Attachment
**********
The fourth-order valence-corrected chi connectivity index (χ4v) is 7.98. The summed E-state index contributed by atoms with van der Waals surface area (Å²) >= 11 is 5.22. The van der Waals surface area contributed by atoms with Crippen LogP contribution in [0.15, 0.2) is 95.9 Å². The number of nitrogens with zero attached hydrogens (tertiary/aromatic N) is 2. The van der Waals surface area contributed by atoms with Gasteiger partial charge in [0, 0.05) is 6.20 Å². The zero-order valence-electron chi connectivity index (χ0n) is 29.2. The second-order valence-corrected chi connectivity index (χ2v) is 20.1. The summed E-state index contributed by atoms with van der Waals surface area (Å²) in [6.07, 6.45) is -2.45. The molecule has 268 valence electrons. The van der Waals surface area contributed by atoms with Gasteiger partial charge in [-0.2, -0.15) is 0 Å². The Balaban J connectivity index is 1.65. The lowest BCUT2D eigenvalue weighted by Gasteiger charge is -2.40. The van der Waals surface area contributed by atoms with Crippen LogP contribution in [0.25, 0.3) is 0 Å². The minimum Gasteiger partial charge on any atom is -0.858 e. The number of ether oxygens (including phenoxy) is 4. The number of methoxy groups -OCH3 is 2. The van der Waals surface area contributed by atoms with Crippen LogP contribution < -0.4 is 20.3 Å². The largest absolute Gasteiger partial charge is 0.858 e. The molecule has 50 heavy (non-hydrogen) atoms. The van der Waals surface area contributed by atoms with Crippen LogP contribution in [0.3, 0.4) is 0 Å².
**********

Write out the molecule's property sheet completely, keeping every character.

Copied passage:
The fourth-order valence-corrected chi connectivity index (χ4v) is 7.98. The summed E-state index contributed by atoms with van der Waals surface area (Å²) >= 11 is 5.22. The van der Waals surface area contributed by atoms with Crippen LogP contribution in [0.15, 0.2) is 95.9 Å². The number of nitrogens with zero attached hydrogens (tertiary/aromatic N) is 2. The van der Waals surface area contributed by atoms with Gasteiger partial charge in [0, 0.05) is 6.20 Å². The zero-order valence-electron chi connectivity index (χ0n) is 29.2. The second-order valence-corrected chi connectivity index (χ2v) is 20.1. The summed E-state index contributed by atoms with van der Waals surface area (Å²) in [6.07, 6.45) is -2.45. The molecule has 268 valence electrons. The van der Waals surface area contributed by atoms with Gasteiger partial charge in [-0.2, -0.15) is 0 Å². The Balaban J connectivity index is 1.65. The lowest BCUT2D eigenvalue weighted by Gasteiger charge is -2.40. The van der Waals surface area contributed by atoms with Crippen LogP contribution in [0.25, 0.3) is 0 Å². The minimum Gasteiger partial charge on any atom is -0.858 e. The number of ether oxygens (including phenoxy) is 4. The number of methoxy groups -OCH3 is 2. The van der Waals surface area contributed by atoms with Crippen LogP contribution < -0.4 is 20.3 Å². The largest absolute Gasteiger partial charge is 0.858 e. The molecule has 50 heavy (non-hydrogen) atoms. The van der Waals surface area contributed by atoms with Crippen LogP contribution in [0.3, 0.4) is 0 Å².